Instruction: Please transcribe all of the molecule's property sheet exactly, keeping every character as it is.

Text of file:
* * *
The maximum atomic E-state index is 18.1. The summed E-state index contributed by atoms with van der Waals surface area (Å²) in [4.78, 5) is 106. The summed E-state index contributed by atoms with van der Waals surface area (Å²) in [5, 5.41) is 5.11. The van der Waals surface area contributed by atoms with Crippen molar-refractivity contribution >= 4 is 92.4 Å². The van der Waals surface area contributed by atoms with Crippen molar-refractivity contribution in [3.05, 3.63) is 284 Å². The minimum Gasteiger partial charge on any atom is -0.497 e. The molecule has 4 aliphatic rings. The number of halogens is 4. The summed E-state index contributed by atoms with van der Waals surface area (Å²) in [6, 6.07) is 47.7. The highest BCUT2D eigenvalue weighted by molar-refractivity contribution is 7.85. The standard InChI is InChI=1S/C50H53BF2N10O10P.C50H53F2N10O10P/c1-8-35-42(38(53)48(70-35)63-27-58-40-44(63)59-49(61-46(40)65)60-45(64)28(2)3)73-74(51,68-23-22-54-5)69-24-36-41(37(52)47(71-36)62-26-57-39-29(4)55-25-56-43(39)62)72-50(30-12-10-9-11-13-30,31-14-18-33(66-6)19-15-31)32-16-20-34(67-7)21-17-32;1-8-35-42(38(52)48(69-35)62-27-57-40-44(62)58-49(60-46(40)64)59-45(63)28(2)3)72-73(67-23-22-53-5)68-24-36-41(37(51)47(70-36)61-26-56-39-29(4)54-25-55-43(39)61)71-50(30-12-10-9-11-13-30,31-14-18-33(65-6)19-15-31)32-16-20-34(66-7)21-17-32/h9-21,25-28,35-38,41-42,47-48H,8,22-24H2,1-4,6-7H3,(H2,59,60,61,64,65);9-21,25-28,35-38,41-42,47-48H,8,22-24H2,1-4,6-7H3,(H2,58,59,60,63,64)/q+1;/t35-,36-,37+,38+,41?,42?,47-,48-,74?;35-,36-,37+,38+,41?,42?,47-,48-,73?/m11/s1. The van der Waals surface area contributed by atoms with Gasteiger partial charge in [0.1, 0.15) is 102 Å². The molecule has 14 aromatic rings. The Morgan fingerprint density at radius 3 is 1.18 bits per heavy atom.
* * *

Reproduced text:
The maximum atomic E-state index is 18.1. The summed E-state index contributed by atoms with van der Waals surface area (Å²) in [4.78, 5) is 106. The summed E-state index contributed by atoms with van der Waals surface area (Å²) in [5, 5.41) is 5.11. The van der Waals surface area contributed by atoms with Crippen molar-refractivity contribution >= 4 is 92.4 Å². The van der Waals surface area contributed by atoms with Crippen molar-refractivity contribution in [3.05, 3.63) is 284 Å². The minimum Gasteiger partial charge on any atom is -0.497 e. The molecule has 4 aliphatic rings. The number of halogens is 4. The summed E-state index contributed by atoms with van der Waals surface area (Å²) in [6, 6.07) is 47.7. The highest BCUT2D eigenvalue weighted by molar-refractivity contribution is 7.85. The standard InChI is InChI=1S/C50H53BF2N10O10P.C50H53F2N10O10P/c1-8-35-42(38(53)48(70-35)63-27-58-40-44(63)59-49(61-46(40)65)60-45(64)28(2)3)73-74(51,68-23-22-54-5)69-24-36-41(37(52)47(71-36)62-26-57-39-29(4)55-25-56-43(39)62)72-50(30-12-10-9-11-13-30,31-14-18-33(66-6)19-15-31)32-16-20-34(67-7)21-17-32;1-8-35-42(38(52)48(69-35)62-27-57-40-44(62)58-49(60-46(40)64)59-45(63)28(2)3)72-73(67-23-22-53-5)68-24-36-41(37(51)47(70-36)61-26-56-39-29(4)54-25-55-43(39)61)71-50(30-12-10-9-11-13-30,31-14-18-33(65-6)19-15-31)32-16-20-34(66-7)21-17-32/h9-21,25-28,35-38,41-42,47-48H,8,22-24H2,1-4,6-7H3,(H2,59,60,61,64,65);9-21,25-28,35-38,41-42,47-48H,8,22-24H2,1-4,6-7H3,(H2,58,59,60,63,64)/q+1;/t35-,36-,37+,38+,41?,42?,47-,48-,74?;35-,36-,37+,38+,41?,42?,47-,48-,73?/m11/s1. The van der Waals surface area contributed by atoms with Gasteiger partial charge in [0.1, 0.15) is 102 Å². The molecule has 14 aromatic rings. The Morgan fingerprint density at radius 3 is 1.18 bits per heavy atom.